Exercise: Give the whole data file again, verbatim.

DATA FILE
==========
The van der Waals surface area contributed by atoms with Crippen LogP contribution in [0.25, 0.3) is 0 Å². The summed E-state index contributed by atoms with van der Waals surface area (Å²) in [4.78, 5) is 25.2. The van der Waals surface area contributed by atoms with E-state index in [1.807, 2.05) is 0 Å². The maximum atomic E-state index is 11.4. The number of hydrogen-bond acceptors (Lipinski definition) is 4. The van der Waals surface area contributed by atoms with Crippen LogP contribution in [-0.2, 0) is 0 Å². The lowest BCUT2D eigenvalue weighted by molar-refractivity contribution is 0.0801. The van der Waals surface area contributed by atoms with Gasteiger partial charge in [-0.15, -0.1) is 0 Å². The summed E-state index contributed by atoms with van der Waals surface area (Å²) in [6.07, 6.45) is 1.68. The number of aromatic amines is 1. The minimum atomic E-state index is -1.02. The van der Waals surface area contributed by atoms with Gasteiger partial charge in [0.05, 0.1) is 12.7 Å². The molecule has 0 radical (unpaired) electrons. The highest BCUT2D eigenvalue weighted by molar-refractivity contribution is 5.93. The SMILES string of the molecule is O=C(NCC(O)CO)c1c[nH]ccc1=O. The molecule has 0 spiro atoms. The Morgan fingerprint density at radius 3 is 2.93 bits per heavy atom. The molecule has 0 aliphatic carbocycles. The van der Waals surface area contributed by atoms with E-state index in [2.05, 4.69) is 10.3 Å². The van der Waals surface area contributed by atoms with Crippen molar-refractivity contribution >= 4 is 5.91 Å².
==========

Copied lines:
The van der Waals surface area contributed by atoms with Crippen LogP contribution in [0.25, 0.3) is 0 Å². The summed E-state index contributed by atoms with van der Waals surface area (Å²) in [4.78, 5) is 25.2. The van der Waals surface area contributed by atoms with E-state index in [1.807, 2.05) is 0 Å². The maximum atomic E-state index is 11.4. The number of hydrogen-bond acceptors (Lipinski definition) is 4. The van der Waals surface area contributed by atoms with Crippen LogP contribution in [-0.2, 0) is 0 Å². The lowest BCUT2D eigenvalue weighted by molar-refractivity contribution is 0.0801. The van der Waals surface area contributed by atoms with Gasteiger partial charge in [-0.15, -0.1) is 0 Å². The summed E-state index contributed by atoms with van der Waals surface area (Å²) in [6.07, 6.45) is 1.68. The number of aromatic amines is 1. The minimum atomic E-state index is -1.02. The van der Waals surface area contributed by atoms with Gasteiger partial charge in [0.05, 0.1) is 12.7 Å². The molecule has 0 radical (unpaired) electrons. The highest BCUT2D eigenvalue weighted by molar-refractivity contribution is 5.93. The SMILES string of the molecule is O=C(NCC(O)CO)c1c[nH]ccc1=O. The molecule has 0 spiro atoms. The Morgan fingerprint density at radius 3 is 2.93 bits per heavy atom. The molecule has 0 aliphatic carbocycles. The van der Waals surface area contributed by atoms with E-state index in [2.05, 4.69) is 10.3 Å². The van der Waals surface area contributed by atoms with Crippen molar-refractivity contribution >= 4 is 5.91 Å².